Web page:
Jason Mraz plays impromptu concert at Kansas Union

People watch and listen as musician Jason Mraz performs in the Kansas Union Friday, Dec. 3, 2010. The impromptu concert was not advertised until right before it began.

People watch and listen as musician Jason Mraz performs in the Kansas Union Friday, Dec. 3, 2010. The impromptu concert was not advertised until right before it began.

It wasn’t about money or media.

It was about the music.

Singer-songwriter Jason Mraz played an impromptu concert for a few hundred fans in the fourth-floor lobby of the Kansas Union on Friday evening.

The free show, which Mraz had called ahead to set up Thursday, was not allowed to be advertised, per the artist’s request.

“The only caveat was that we could not tell anybody,” said J.J. O’Toole-Curran, director of union programs. “It wasn’t hard until he actually got here tonight.”

Mraz rolled into Lawrence about 5 p.m. Friday and set up a small stage and speakers. About 20 members of KU’s Student Union Activities group were the first to learn of the performer’s presence. Sophomore Kris Velasco worked the KU information desk on the fourth floor where Mraz was playing. He had the chance to meet the musician before resigning to his job duties.

“I was stoked,” Velasco said. “He’s actually like one of my favorite people.”

Velasco wasn’t alone in his sentiment, with people young and old joining the crowd every few minutes.

Mraz began performing about 6 p.m. for what he described as a small group at first.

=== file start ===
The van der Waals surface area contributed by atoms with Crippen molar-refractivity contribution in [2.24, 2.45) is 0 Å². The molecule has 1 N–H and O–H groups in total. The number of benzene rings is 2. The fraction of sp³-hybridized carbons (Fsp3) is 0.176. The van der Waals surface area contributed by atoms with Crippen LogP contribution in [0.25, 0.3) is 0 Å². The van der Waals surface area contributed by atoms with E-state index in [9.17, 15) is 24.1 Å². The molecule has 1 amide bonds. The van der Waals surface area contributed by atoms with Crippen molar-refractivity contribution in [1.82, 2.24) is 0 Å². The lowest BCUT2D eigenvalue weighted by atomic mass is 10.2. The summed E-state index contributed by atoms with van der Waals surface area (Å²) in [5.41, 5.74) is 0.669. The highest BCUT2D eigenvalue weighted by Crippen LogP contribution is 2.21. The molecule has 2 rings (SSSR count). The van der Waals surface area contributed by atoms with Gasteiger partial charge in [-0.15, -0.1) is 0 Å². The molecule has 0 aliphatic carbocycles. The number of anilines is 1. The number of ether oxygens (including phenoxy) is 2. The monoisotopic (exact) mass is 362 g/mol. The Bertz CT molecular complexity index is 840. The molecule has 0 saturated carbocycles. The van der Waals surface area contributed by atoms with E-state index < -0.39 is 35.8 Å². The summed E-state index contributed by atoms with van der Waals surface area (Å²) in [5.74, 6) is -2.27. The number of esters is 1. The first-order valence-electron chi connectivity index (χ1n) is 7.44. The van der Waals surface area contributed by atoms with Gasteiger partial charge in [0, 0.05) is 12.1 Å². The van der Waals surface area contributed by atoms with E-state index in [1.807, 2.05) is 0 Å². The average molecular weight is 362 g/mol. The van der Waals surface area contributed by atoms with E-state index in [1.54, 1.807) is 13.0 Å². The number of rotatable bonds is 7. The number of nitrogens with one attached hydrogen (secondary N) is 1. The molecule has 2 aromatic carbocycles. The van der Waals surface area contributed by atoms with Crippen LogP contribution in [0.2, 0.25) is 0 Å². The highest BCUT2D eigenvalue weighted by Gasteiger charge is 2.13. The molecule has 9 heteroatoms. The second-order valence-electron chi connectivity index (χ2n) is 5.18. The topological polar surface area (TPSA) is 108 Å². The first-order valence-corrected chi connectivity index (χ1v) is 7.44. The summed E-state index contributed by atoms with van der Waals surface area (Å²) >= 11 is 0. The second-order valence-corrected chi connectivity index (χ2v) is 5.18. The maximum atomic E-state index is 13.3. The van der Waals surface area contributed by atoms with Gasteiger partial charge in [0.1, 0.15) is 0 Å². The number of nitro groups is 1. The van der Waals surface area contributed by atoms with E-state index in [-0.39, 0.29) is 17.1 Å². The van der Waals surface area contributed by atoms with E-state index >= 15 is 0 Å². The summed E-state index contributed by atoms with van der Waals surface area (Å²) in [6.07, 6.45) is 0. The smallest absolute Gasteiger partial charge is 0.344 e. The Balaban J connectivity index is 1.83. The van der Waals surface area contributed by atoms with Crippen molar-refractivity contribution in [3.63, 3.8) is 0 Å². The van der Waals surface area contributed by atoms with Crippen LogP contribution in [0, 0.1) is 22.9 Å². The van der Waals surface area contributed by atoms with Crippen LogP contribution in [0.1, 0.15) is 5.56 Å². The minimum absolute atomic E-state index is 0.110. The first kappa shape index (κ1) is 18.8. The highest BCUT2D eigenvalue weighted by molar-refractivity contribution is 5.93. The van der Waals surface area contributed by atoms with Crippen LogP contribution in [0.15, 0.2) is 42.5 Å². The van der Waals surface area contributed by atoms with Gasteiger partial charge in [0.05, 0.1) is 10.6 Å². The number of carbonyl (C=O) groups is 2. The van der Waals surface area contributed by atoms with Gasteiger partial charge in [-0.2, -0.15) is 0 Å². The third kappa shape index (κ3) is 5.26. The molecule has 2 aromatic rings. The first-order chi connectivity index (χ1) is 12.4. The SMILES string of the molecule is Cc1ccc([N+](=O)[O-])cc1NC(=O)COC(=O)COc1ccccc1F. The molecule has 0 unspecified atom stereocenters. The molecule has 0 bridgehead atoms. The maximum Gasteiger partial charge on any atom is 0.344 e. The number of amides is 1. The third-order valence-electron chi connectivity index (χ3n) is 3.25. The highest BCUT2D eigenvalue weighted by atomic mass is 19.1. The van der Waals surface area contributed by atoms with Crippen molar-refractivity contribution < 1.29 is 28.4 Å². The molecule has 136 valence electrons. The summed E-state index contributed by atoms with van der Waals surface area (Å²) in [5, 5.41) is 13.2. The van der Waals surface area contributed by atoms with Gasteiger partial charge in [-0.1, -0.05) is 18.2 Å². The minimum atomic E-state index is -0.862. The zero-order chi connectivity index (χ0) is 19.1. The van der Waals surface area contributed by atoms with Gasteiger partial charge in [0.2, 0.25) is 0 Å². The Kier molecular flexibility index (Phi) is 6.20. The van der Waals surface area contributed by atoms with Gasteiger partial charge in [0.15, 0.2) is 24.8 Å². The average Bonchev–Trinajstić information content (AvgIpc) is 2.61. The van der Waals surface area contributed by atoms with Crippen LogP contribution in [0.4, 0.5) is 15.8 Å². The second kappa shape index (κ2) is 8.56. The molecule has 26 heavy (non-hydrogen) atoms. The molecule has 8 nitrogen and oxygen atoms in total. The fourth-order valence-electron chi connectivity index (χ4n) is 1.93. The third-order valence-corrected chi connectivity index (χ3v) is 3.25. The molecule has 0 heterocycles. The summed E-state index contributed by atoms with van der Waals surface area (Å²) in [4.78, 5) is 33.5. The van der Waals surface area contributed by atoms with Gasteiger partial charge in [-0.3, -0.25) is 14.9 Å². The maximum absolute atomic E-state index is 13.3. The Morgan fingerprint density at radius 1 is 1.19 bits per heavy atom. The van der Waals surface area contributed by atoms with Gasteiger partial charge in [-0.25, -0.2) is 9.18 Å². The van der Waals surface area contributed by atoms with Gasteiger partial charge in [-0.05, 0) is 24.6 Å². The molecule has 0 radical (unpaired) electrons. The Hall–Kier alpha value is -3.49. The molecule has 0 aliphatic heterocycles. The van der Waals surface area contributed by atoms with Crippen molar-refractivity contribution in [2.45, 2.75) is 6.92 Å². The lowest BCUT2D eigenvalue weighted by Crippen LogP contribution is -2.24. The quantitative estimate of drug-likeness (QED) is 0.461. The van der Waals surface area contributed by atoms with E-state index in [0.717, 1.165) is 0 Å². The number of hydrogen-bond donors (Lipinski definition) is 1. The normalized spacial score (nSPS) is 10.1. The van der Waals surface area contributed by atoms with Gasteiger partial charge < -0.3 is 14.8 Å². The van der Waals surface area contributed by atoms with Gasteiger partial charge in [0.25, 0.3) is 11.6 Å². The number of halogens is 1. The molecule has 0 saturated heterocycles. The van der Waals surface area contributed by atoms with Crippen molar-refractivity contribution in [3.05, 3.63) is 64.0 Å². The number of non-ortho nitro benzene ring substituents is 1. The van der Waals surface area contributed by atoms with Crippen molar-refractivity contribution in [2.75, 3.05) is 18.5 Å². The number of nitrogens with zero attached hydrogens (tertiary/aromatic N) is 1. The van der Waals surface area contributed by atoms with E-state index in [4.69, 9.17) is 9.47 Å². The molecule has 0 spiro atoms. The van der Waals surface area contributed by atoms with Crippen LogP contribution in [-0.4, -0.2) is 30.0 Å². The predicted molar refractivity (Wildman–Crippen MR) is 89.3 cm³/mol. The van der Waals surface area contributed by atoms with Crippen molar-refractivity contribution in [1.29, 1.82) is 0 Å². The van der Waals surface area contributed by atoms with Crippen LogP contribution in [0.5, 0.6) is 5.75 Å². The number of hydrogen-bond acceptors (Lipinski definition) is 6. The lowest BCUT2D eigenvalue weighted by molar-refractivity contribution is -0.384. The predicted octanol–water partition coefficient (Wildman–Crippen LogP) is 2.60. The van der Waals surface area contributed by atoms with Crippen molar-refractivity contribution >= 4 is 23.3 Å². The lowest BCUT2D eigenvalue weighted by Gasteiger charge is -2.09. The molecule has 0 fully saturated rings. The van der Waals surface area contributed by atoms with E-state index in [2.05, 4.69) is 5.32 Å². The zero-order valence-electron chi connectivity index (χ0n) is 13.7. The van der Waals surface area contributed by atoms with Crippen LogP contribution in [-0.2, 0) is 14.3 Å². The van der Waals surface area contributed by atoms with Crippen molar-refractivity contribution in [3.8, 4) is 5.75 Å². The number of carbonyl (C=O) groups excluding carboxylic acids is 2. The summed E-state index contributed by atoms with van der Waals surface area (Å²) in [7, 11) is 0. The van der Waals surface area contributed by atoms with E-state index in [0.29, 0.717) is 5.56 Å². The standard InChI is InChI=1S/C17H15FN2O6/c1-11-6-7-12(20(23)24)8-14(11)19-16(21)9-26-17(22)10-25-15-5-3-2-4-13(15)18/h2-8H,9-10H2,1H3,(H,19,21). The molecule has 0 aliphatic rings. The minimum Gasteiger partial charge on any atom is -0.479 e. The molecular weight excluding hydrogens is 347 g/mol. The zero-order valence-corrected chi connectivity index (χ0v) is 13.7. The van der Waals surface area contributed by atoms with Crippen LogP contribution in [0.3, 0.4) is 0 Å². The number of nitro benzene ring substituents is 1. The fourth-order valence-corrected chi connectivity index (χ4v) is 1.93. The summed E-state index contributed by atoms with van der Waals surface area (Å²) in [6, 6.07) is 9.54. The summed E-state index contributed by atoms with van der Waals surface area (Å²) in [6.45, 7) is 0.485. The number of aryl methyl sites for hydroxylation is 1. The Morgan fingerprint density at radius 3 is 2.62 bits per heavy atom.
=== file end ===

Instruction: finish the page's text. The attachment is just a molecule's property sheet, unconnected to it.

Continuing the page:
“When I got here it was just a few people studying,” he said. “I kept my eyes closed for like the first three songs, and when I opened them up there was easily more than a hundred people here.”

As the performance carried on, phone calls, tweets and text messages were sent out, bringing a few more fans to the music scene. The union lobby was filled with music and excited chatter. People sang along with every song they knew.

“The turnout was amazing, really good,” Mraz said. “It was surprising and it was a relief, too. I was totally prepared to play for five to 10 people. I’m not attached to the outcome, I’m just committed to having a good time and being spontaneous.”

Shonda Anderson and her son Journey were spontaneous, too. The Lawrence residents saw the news posted on LJWorld.com and hurried to the Kansas University campus.

“I was like, ‘Get dressed kids,’” Anderson said.

For two hours, Mraz played to the crowd, taking time for requests and talking about his personal life. After he finished playing, he hung around to take photos with fans, sign autographs and record personal messages on people’s phones and cameras.

For Mraz, it was all part of the unplanned plan.

“I kind of hope I can offer any sense of relatedness, some sense of comfort in my unpreparedness,” he said. “I think that’s my goal, is to leave people with a feeling of, ‘It’s all good.’”

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